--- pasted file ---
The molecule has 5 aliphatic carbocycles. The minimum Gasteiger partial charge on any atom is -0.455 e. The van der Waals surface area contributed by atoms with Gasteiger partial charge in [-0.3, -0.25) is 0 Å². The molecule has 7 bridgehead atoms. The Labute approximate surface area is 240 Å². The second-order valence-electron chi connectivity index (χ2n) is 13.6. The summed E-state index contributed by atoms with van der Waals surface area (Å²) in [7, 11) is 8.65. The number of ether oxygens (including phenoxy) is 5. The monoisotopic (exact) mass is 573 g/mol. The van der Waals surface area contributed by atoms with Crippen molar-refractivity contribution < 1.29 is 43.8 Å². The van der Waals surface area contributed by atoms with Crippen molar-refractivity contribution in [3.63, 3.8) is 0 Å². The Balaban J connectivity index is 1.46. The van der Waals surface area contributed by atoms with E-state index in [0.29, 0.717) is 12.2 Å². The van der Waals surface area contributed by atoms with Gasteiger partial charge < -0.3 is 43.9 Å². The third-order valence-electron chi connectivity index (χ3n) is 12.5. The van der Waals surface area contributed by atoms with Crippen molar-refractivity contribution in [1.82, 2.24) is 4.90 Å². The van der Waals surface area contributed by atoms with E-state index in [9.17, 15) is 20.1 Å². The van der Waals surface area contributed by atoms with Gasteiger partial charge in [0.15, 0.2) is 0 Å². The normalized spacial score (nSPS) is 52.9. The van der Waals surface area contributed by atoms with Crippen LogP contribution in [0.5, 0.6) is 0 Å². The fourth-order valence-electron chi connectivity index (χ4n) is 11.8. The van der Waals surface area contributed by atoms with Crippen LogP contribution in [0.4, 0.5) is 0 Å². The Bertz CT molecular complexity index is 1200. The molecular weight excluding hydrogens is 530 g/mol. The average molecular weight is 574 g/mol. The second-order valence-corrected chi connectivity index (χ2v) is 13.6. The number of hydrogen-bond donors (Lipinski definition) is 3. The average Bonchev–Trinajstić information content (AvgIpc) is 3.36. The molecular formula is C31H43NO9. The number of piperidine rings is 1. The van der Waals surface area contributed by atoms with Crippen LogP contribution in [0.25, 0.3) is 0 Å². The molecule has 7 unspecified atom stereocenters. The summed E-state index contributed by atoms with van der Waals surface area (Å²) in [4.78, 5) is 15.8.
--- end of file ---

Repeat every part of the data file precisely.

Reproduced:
The molecule has 5 aliphatic carbocycles. The minimum Gasteiger partial charge on any atom is -0.455 e. The van der Waals surface area contributed by atoms with Gasteiger partial charge in [-0.3, -0.25) is 0 Å². The molecule has 7 bridgehead atoms. The Labute approximate surface area is 240 Å². The second-order valence-electron chi connectivity index (χ2n) is 13.6. The summed E-state index contributed by atoms with van der Waals surface area (Å²) in [7, 11) is 8.65. The number of ether oxygens (including phenoxy) is 5. The monoisotopic (exact) mass is 573 g/mol. The van der Waals surface area contributed by atoms with Crippen molar-refractivity contribution < 1.29 is 43.8 Å². The van der Waals surface area contributed by atoms with Crippen molar-refractivity contribution in [3.63, 3.8) is 0 Å². The Balaban J connectivity index is 1.46. The van der Waals surface area contributed by atoms with E-state index in [0.29, 0.717) is 12.2 Å². The van der Waals surface area contributed by atoms with Gasteiger partial charge < -0.3 is 43.9 Å². The third-order valence-electron chi connectivity index (χ3n) is 12.5. The van der Waals surface area contributed by atoms with Crippen molar-refractivity contribution in [1.82, 2.24) is 4.90 Å². The van der Waals surface area contributed by atoms with E-state index in [9.17, 15) is 20.1 Å². The van der Waals surface area contributed by atoms with Gasteiger partial charge in [0.15, 0.2) is 0 Å². The normalized spacial score (nSPS) is 52.9. The van der Waals surface area contributed by atoms with Crippen LogP contribution in [0.5, 0.6) is 0 Å². The fourth-order valence-electron chi connectivity index (χ4n) is 11.8. The van der Waals surface area contributed by atoms with Crippen LogP contribution in [0.4, 0.5) is 0 Å². The Bertz CT molecular complexity index is 1200. The molecular weight excluding hydrogens is 530 g/mol. The average molecular weight is 574 g/mol. The second-order valence-corrected chi connectivity index (χ2v) is 13.6. The number of hydrogen-bond donors (Lipinski definition) is 3. The average Bonchev–Trinajstić information content (AvgIpc) is 3.36. The molecular formula is C31H43NO9. The number of piperidine rings is 1. The van der Waals surface area contributed by atoms with Crippen LogP contribution in [0.25, 0.3) is 0 Å². The molecule has 7 unspecified atom stereocenters. The summed E-state index contributed by atoms with van der Waals surface area (Å²) in [4.78, 5) is 15.8.